Nature and beloved ones are the key tool for resilience in refugee minors
Refugee children and adolescents are particularly exposed to psychological issues. Many factors affect their mental health: not only the violence experienced in war contexts, but also the precarious conditions they face in refugee camps. Most camps are overcrowded, basic services (such as toilets) are often unavailable, health care is inadequate, schooling is not provided. It is particularly important to understand how minors face these difficulties and overcome them. Resilience has been defined as the capacity ‘to withstand or recover from significant challenges that threaten its stability, viability, or development'. Resilience is a very important mechanism that helps children to get through the dramatic difficult they face and still have capabilities for live a balanced life. It is not easy to measure resilience, and there are few studies that try to quantify it in refugee camps.
A paper recently published on the Journal of refugee studies by researchers from the School for Global Inclusion and Social Development of the University of Massachusetts, employed a method called Photovoice to measure the lived experience of Syrian refugees minors. Photovoice is a participatory research method in which participants are asked to express their points of view or represent their communities by taking pictures and referring stories about their photos. This approach enable to identify and represent issues of importance to them: by using cameras and reporting their emotions, children can document their everyday realities and identify their own needs and concerns as refugees. Participants involved in the study ranged from 8 to 18 years of age and were recruited in two schools in Bekaa Valley of Lebanon. The majority of Syrian refugees living in this area do not benefit formal assistance programs. Only 17% of Syrians have legal residency. Many live in informal tented settlements, that expose families to health concerns as well as to safety risks.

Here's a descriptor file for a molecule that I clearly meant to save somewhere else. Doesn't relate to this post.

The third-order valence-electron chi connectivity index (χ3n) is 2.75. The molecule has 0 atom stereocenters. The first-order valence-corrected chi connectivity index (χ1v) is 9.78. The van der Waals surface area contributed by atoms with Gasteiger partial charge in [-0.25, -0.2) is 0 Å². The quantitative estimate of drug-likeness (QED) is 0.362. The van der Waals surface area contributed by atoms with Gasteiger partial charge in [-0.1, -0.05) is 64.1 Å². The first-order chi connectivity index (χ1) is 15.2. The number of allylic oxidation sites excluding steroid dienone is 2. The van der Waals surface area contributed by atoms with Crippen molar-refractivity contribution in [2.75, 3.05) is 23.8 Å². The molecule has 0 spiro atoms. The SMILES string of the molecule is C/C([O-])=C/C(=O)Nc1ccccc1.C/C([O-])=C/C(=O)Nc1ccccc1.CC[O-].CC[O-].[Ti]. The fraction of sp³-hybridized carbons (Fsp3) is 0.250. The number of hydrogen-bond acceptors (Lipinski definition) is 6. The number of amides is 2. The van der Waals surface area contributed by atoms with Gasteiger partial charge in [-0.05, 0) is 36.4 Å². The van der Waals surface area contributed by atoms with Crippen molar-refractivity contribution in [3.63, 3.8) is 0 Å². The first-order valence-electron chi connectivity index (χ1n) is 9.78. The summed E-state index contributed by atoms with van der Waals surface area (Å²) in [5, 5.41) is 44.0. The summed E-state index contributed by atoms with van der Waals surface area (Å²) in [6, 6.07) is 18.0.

The results indicate that the main resource to resilience was found in nature. Minors referred that natural sceneries give them hope for their future. Nature provides a sense of relief, it helps to find peace, essential tools to cope with their refugee status. Besides, nature is a shelter for children that consent them to take a pause from the stressful overcrowded situation in the camps and help them to find a moment for themselves. The article reports some quotes of one participant which clarify the importance of nature. A girl who chose to take a picture of the sun reflected on the sea: 'it [the water] lets us see what's inside of us and gives us relief. The reflection of the sunlight on the sea of the water makes me feel very happy'. Another commentary was "The relation between my life and the picture brings me hope. Hope gives me the strength to continue. I catch the sun between my hands, and I trust that the hope will come even after wars."
The second important theme emerged with the analysis is the attachment of children and adolescents to their relatives. This also means that they are affected by the ability of adults to adapt to the new situation. How adults react to difficulties has an impact on the way minors do. Many participants on the study said that they chose to take a picture of their beloved ones because they wanted to preserve physical memory that they can take with them wherever they have to move away and separate from their families. In general connections with other people in the community is very important for the resilience of refugee minors. Many of the connections are found in school which is also the third resource: many participants expressed their love for the school and the fact that they see education as an opportunity.